To learn the truth, to live with truth, to walk with truth, to speak truth.
Truth is represented by the Turtle. Teaching of the Anishinaabe convey that the Turtle was here during the creation of Earth and bore the weight of the new world on its back, making life possible. By living in a slow and conscientious manner, the Turtle knows the value of both the journey and the destination. Truth is to know all of these things.
Gwekwaadiziwin | Honesty
Honesty in facing a situation is to be brave. Always be Honest in word and action. Be Honest first with yourself, and you will more easily be able to be Honest with others. In the Anishinaabe language, this word can also mean righteousness.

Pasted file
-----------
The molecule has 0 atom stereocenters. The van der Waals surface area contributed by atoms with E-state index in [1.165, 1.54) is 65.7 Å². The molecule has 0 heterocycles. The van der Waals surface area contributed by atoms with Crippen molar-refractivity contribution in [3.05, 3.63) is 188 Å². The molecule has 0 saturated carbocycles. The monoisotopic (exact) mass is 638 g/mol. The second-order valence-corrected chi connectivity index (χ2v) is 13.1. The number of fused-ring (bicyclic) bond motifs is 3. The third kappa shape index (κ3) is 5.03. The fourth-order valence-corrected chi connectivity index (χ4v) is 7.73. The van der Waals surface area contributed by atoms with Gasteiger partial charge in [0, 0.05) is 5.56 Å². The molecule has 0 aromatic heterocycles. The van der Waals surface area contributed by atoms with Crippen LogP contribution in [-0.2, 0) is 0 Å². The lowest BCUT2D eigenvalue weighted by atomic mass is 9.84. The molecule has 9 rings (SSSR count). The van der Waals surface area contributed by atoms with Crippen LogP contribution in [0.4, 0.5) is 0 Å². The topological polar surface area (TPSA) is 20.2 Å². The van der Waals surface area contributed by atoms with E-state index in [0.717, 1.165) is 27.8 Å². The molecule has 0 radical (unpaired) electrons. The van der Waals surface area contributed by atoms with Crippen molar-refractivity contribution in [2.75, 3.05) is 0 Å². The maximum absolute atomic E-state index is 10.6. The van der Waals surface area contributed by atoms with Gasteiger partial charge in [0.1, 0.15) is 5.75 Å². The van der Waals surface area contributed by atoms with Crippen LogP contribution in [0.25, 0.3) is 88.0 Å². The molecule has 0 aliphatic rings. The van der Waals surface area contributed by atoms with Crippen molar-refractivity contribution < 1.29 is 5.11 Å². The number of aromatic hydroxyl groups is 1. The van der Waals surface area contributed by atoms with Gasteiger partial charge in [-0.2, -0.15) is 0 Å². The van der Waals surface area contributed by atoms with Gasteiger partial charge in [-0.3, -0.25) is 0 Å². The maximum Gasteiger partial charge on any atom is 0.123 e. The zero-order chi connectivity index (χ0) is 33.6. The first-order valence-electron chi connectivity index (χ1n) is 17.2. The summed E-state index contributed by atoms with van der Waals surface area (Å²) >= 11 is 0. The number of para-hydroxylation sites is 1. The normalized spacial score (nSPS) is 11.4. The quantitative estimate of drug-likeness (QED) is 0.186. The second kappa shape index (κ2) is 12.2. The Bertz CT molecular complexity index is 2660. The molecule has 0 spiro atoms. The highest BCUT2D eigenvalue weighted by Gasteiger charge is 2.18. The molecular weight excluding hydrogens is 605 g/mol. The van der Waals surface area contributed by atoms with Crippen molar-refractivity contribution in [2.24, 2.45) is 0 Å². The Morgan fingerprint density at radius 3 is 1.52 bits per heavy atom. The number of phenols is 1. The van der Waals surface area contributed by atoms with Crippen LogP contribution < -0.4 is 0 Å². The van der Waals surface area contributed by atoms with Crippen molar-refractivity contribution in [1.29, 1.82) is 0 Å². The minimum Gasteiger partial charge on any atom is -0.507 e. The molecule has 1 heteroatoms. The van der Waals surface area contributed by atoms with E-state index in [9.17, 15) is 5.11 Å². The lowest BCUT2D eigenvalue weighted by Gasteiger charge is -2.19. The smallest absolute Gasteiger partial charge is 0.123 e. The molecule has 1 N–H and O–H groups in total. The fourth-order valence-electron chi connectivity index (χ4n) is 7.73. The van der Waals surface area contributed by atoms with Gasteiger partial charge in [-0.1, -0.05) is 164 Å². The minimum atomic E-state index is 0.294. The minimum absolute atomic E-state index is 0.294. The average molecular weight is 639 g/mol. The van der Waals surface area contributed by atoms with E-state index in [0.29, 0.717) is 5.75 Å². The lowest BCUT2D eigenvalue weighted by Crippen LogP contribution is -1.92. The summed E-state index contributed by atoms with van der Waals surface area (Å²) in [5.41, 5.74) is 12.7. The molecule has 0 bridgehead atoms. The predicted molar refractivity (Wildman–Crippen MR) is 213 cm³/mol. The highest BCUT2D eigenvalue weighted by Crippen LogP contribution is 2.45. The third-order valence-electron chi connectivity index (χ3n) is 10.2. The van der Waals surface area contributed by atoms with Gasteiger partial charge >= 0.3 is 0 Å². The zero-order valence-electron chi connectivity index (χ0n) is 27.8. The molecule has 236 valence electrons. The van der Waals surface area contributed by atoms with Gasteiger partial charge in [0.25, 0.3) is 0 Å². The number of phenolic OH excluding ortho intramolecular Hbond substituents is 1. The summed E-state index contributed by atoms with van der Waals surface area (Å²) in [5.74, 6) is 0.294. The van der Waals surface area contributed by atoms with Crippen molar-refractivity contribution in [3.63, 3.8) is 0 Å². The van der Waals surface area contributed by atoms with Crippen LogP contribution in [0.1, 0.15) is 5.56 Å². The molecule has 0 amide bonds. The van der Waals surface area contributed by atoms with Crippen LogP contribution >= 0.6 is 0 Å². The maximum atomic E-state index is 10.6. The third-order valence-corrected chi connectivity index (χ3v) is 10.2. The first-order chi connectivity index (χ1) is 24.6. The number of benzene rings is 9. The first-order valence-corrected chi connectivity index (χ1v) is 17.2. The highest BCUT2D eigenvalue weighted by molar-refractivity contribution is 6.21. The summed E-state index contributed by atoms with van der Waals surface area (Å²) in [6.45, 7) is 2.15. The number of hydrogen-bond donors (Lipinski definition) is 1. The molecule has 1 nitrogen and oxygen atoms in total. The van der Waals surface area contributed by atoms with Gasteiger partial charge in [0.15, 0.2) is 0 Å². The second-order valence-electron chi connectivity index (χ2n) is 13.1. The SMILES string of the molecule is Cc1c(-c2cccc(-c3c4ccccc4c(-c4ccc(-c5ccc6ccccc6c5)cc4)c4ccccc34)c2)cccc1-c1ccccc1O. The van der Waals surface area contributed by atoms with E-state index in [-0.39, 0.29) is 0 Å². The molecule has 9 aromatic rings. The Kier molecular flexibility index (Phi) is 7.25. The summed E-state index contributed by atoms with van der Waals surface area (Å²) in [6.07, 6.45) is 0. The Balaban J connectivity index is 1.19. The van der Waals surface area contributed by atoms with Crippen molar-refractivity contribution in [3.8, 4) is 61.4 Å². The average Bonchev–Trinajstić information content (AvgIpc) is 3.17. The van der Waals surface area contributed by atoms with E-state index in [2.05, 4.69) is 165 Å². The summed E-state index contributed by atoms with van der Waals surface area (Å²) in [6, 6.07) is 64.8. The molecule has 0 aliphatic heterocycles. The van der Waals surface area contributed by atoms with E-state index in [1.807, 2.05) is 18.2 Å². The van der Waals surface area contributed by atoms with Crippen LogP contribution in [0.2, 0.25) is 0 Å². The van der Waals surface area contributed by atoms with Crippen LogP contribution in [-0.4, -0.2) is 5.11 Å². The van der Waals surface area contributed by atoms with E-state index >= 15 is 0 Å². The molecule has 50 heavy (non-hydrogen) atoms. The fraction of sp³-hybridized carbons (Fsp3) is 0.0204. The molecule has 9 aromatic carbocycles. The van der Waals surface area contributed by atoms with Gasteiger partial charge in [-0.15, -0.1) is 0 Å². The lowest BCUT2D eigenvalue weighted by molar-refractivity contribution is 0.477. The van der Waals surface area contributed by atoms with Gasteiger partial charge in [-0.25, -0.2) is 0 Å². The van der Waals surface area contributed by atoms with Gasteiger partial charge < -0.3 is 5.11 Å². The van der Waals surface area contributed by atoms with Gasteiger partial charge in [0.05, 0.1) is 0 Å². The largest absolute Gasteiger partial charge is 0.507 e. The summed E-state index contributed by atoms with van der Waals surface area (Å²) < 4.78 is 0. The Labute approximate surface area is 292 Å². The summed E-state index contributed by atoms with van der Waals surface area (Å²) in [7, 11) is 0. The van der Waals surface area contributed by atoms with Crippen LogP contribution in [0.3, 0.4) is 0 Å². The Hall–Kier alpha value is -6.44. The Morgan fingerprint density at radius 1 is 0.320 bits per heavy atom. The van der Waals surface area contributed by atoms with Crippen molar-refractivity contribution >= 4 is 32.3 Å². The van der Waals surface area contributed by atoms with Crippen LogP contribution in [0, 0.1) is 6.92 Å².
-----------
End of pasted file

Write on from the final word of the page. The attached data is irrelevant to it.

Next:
Honesty is represented by the Raven. The raven knows his gifts and how to use them and accepts himself as he is. He does not look to have the gifts of others such as power or beauty but rather uses his own abilities to the the fullest.
Dbadendizwin | Humility
Humility is to know yourself as a sacred part of Creation. In the Anishinaabe language, this word can also mean compassion. You are equal to others, but you are not better.
Humility is represented by the Wolf. Wolves are social animals that live in packs. Their nature is to seek life long bonds, work in cooperation with each other and for the greater good of the pack.
Zaagedowin | Love
To know peace is to know Love. Love must be unconditional. When people are weak they need Love the most. In the Anishinaabe language, this word with the reciprocal theme /idi/ indicates that this form of love is mutual.